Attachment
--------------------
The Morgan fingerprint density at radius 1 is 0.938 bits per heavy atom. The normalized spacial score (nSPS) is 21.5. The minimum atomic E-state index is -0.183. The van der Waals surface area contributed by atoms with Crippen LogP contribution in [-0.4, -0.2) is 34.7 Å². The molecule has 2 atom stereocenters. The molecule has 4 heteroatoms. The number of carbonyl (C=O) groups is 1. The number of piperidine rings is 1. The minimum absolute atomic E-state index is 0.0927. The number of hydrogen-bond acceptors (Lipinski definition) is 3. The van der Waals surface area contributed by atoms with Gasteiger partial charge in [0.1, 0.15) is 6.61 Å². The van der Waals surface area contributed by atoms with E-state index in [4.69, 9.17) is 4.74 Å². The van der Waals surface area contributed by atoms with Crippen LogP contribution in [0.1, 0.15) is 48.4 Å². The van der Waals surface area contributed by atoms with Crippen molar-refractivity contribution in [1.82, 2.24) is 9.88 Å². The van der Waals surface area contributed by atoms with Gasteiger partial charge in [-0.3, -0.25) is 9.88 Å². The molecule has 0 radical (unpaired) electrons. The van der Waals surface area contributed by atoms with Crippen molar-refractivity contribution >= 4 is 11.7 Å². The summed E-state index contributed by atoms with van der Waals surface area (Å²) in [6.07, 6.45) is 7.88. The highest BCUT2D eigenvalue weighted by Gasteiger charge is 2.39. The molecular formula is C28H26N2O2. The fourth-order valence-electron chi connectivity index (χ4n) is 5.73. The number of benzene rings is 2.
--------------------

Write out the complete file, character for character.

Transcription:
The Morgan fingerprint density at radius 1 is 0.938 bits per heavy atom. The normalized spacial score (nSPS) is 21.5. The minimum atomic E-state index is -0.183. The van der Waals surface area contributed by atoms with Crippen LogP contribution in [-0.4, -0.2) is 34.7 Å². The molecule has 2 atom stereocenters. The molecule has 4 heteroatoms. The number of carbonyl (C=O) groups is 1. The number of piperidine rings is 1. The minimum absolute atomic E-state index is 0.0927. The number of hydrogen-bond acceptors (Lipinski definition) is 3. The van der Waals surface area contributed by atoms with Gasteiger partial charge in [0.1, 0.15) is 6.61 Å². The van der Waals surface area contributed by atoms with E-state index in [4.69, 9.17) is 4.74 Å². The van der Waals surface area contributed by atoms with Crippen LogP contribution in [0.1, 0.15) is 48.4 Å². The van der Waals surface area contributed by atoms with Crippen molar-refractivity contribution in [1.82, 2.24) is 9.88 Å². The van der Waals surface area contributed by atoms with Gasteiger partial charge in [-0.3, -0.25) is 9.88 Å². The molecule has 0 radical (unpaired) electrons. The van der Waals surface area contributed by atoms with Crippen molar-refractivity contribution >= 4 is 11.7 Å². The summed E-state index contributed by atoms with van der Waals surface area (Å²) in [6.07, 6.45) is 7.88. The highest BCUT2D eigenvalue weighted by Gasteiger charge is 2.39. The molecular formula is C28H26N2O2. The fourth-order valence-electron chi connectivity index (χ4n) is 5.73. The number of benzene rings is 2.